Tuesday, January 03, 2006

I have a CT Scan tomorrow. I have to drink Barium this evening and tomorrow before the test. It's no so bad. My dad told me not to worry. My mom told me to carry an icon in my pocket. I told this to my sister and she laughed. Of course, she said.

from the site Radiology Info

What is CT Scanning of the Body?

CT (computed tomography), sometimes called CAT scan, uses special x-ray equipment to obtain image data from different angles around the body and then uses computer processing of the information to show a cross-section of body tissues and organs.

CT imaging is particularly useful because it can show several types of tissue—lung, bone, soft tissue and blood vessels—with great clarity. Using specialized equipment and expertise to create and interpret CT scans of the body, radiologists can more easily diagnose problems such as cancers, cardiovascular disease, infectious disease, trauma and musculoskeletal disorders.

How does the procedure work?

CAT scan: liver
CT scan showing the liver.

CAT scan: abdominal
CT slice through the mid abdomen showing multiple normal appearing organs which are labeled.

CAT scan: appendix
CT scan of a normal appendix in the right lower abdomen. The appendix normally connects with the right colon and contains air- this appears black on the scan. Air in the appendix excludes appendicitis since this means that the appendix is not obstructed or inflamed.

Appendicitis: The appendix is distended and inflamed. In this patient the appendix has not yet ruptured.

In many ways CT scanning works very much like other x-ray examinations. Very small, controlled amounts of x-ray radiation are passed through the body and different tissues absorb radiation at different rates. With plain radiology, an image of the inside of the body is captured when special film is exposed to the absorbed x-rays. With CT the film is replaced by an array of detectors that measure the x-ray profile.

Inside the CT scanner is a rotating gantry that has an x-ray tube mounted on one side and an arc-shaped detector mounted on the opposite side. An x-ray beam is emitted in a fan shape as the rotating frame spins the x-ray tube and detector around the patient. Each time the x-ray tube and detector make a 360-degree rotation and the x-ray passes through the patient's body, the image of a thin section is acquired. During each rotation the detector records about 1,000 images (profiles) of the expanded x-ray beam. Each profile is then reconstructed by a dedicated computer into a two-dimensional image of the section that was scanned. Multiple computers are typically used to control the entire CT system.

You might think of it as a loaf of bread cut into thin slices. When the image slices are reassembled by computer, the result is a very detailed, multidimensional view of the body's interior.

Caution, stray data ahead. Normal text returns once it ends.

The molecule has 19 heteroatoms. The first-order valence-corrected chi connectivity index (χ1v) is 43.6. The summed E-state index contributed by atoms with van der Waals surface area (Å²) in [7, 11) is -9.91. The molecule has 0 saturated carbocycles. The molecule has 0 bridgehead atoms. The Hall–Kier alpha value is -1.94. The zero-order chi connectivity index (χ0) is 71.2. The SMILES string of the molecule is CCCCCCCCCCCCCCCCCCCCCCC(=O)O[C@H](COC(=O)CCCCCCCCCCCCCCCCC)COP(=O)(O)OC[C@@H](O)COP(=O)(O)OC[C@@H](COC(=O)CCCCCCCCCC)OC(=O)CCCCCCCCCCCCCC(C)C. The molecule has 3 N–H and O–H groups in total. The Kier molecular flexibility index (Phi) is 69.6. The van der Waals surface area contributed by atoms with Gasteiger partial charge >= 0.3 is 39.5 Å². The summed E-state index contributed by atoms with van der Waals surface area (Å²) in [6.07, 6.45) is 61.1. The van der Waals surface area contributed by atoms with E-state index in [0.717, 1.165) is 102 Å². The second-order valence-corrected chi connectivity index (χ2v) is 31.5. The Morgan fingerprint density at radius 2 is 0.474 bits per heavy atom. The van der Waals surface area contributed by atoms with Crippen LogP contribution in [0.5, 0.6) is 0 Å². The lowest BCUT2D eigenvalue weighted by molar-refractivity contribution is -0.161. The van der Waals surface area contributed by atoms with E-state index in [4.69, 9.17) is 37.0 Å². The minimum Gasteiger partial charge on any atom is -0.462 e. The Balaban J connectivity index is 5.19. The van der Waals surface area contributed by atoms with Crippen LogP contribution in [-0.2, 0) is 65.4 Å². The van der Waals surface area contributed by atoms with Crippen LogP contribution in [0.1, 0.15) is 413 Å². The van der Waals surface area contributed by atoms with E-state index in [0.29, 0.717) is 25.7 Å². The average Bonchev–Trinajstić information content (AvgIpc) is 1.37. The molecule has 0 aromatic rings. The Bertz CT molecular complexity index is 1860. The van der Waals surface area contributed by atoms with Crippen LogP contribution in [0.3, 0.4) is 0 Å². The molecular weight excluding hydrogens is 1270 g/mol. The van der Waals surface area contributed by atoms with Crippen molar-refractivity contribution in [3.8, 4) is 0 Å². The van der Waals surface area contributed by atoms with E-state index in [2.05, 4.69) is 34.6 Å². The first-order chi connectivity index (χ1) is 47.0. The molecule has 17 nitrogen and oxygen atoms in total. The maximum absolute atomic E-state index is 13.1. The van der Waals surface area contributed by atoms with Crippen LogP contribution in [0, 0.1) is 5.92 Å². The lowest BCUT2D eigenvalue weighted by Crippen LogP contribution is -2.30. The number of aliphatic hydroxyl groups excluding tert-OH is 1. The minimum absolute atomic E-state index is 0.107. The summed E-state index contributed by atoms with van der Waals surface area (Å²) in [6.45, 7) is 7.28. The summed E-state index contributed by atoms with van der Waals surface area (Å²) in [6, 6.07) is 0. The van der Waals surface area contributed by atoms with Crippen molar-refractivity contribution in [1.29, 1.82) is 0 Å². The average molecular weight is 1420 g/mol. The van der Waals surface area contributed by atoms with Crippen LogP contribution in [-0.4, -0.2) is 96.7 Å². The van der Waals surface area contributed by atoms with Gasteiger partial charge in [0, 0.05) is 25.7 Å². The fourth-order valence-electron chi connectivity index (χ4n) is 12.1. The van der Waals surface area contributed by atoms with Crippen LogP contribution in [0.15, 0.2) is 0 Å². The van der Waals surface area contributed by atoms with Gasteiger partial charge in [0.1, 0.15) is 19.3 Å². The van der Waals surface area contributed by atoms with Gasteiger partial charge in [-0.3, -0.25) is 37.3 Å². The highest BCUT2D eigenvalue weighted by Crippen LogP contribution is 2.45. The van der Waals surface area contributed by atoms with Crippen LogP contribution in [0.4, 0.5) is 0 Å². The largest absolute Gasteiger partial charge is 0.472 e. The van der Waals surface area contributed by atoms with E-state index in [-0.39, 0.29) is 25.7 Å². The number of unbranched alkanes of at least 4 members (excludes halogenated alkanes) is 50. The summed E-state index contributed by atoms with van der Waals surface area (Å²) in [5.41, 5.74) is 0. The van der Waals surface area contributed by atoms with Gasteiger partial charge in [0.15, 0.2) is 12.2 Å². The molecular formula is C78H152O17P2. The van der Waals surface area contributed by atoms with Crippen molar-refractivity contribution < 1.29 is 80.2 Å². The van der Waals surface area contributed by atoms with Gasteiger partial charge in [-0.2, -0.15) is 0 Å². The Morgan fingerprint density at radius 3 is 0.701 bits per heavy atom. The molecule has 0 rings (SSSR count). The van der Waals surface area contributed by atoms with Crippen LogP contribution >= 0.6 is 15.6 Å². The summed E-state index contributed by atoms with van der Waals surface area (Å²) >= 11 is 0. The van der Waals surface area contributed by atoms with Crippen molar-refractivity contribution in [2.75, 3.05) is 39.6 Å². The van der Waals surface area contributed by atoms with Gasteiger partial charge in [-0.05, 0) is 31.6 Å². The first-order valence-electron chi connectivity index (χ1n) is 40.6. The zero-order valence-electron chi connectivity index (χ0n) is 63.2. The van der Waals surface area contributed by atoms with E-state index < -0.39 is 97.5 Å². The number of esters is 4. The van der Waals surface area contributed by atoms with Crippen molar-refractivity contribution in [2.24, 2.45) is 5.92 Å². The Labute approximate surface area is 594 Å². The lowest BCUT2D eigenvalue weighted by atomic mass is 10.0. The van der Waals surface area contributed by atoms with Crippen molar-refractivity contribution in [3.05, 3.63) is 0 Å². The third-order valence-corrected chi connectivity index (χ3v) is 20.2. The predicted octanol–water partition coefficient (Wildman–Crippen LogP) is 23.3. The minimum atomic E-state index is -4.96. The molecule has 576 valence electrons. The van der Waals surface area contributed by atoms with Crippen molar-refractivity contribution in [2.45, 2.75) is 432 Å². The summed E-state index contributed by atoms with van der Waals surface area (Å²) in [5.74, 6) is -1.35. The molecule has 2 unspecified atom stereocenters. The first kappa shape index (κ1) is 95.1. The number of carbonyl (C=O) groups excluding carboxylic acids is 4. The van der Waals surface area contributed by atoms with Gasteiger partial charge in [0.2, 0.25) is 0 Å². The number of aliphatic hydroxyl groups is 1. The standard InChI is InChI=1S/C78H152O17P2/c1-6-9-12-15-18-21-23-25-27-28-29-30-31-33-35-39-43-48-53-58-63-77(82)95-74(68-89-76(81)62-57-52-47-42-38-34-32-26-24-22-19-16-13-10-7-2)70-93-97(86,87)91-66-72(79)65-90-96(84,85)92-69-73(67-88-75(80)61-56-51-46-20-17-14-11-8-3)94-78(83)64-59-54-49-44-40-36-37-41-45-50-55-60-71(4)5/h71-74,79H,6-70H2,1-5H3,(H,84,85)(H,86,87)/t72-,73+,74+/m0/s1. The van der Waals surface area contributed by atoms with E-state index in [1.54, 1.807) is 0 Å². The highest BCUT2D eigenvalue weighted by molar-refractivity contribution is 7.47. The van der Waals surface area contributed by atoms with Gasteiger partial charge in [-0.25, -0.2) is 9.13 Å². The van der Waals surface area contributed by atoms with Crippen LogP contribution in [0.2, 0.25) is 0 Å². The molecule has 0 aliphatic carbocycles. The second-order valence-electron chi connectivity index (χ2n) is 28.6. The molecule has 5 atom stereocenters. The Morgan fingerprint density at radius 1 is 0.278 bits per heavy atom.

A relatively new technique, spiral (helical) CT has improved the accuracy of CT for many diseases. A new vascular imaging technique, called spiral CT angiography, is noninvasive and less expensive than conventional angiography and allows doctors to see blood vessels without the need for more invasive procedures.

The term "spiral CT" comes from the shape of the path taken by the x-ray beam during scanning. The examination table advances at a constant rate through the scanner gantry while the x-ray tube rotates continuously around the patient, tracing a spiral path through the patient. This spiral path gathers continuous data with no gaps between images.

With spiral CT, refinements in detector technology support faster, higher-quality image acquisition with less radiation exposure. The current spiral CT scans are called multidetector CT and are most commonly four- or 16-slice systems. CT scanners with 64 detectors are now available. These instruments should provide either faster scanning or higher resolution images. Using 16-slice scanner systems the radiologist can acquire 32 image slices per second. A spiral scan can usually be obtained during a single breath hold. This allows scanning of the chest or abdomen in 10 seconds or less. Such speed is beneficial in all patients but especially in elderly, pediatric or critically ill patients, populations in whom the length of scanning was often problematic. The multidetector CT also allows applications like CT angiography to be more successful.

With conventional CT, small lesions may go undetected when a patient breathes differently on consecutive scans because lesions may be missed by unequal spacing between scans. The speed of spiral scanning and a single breath hold increase the rate of lesion detection.


Blogger zipyflavor said...

Personally, I didnt mind the barium. It wasnt a walk in the park, but I thought it was going to be much worse. Like a really think paste with a hint of gatorade.

Hey, we'll both be in the hospital, although mine is for something totally lame. I'll be thinking of you!

Wednesday, January 04, 2006 9:59:00 AM  

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